What happened to the rain?
July 16, 2013
By Jane Garrison
For the first time in many years, we had nice, dry weather in June when the sun was at its highest and the days were the longest of the year. That means we had more early heat, and crops west of the Cascades got a big boost. We can all celebrate by consuming tons of strawberries.
Early, dry weather may be good for crops and farmers, but it could mean stress for some of your garden plants. If your plants look bad, and you wonder if water is the problem, check out the following symptoms:
- Fruits are different sizes
- Stunted plants
- Wilted discolored flowers and leaves.
You can’t tell by looking at just the plant; you have to check the soil. It’s time to water when the top 3 inches to 5 inches of soil are dry. You can buy a probe or just dig down and look.
Shrubs and lawn take different amounts of water. Lawn requires more. The following may help you determine how much water you need for a healthy landscape.
If you live on the hard soils around Issaquah, during drought, water shrubs beds slowly, twice a week until they begin to puddle or run off. Planting beds should be moist to about 2 feet deep.
Lawn is more difficult if you want to keep it green. It needs to be watered to a depth of 6-8 inches each time, which means about 3-4 minutes every day. If you don’t have an automatic system, this is very difficult to do. Rather than drag hoses around every day, just try to deliver about an inch of water per week, and it will probably be able to stay green depending on soil and exposure. Otherwise, brown grass is a good thing for our water supply.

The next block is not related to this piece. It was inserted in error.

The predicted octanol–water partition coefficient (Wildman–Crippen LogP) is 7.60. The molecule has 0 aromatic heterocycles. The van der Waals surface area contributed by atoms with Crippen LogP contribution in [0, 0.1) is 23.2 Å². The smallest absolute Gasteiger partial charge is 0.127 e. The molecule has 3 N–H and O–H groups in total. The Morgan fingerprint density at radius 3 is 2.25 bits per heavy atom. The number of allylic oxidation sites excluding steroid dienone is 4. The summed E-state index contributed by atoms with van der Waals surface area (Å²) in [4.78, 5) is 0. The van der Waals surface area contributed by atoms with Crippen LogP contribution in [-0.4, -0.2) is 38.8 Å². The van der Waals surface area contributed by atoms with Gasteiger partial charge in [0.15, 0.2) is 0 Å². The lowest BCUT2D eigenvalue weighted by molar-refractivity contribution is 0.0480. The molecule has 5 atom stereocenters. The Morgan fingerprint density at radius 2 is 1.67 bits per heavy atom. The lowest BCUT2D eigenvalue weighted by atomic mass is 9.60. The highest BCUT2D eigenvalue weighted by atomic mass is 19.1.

New trees and shrubs need more water than established ones. They need to be watered regularly, because the roots have not spread to take in water from a big area. Basins around new plants help retain the water near the roots, especially on sloped sites or mounds. Watch to see if water soaks in or runs off. Run-off does the plant absolutely no good.
We all need to be aware of the stresses on our water supply and ways to conserve. Consider the following:
Mulch shrub beds to reduce loss of water through evaporation.
Limit lawn areas or allow it to brown.
Use drought-tolerant species or native plants in your landscaping.
Now, go water per the above guidelines and enjoy the rest of the summer. Don’t forget to eat a big bowl of fresh strawberries. They are amazing when they are locally grown.
Jane Garrison is a local master gardener and landscape architect. She gardens in glacial till on the plateau.
Get some help
Visit master gardener clinics on Saturdays between 10 a.m. and 2 p.m. at Squak Mountain Nursery and the Issaquah Farmers Market. Bring problems, samples and photos, or just stop by to visit.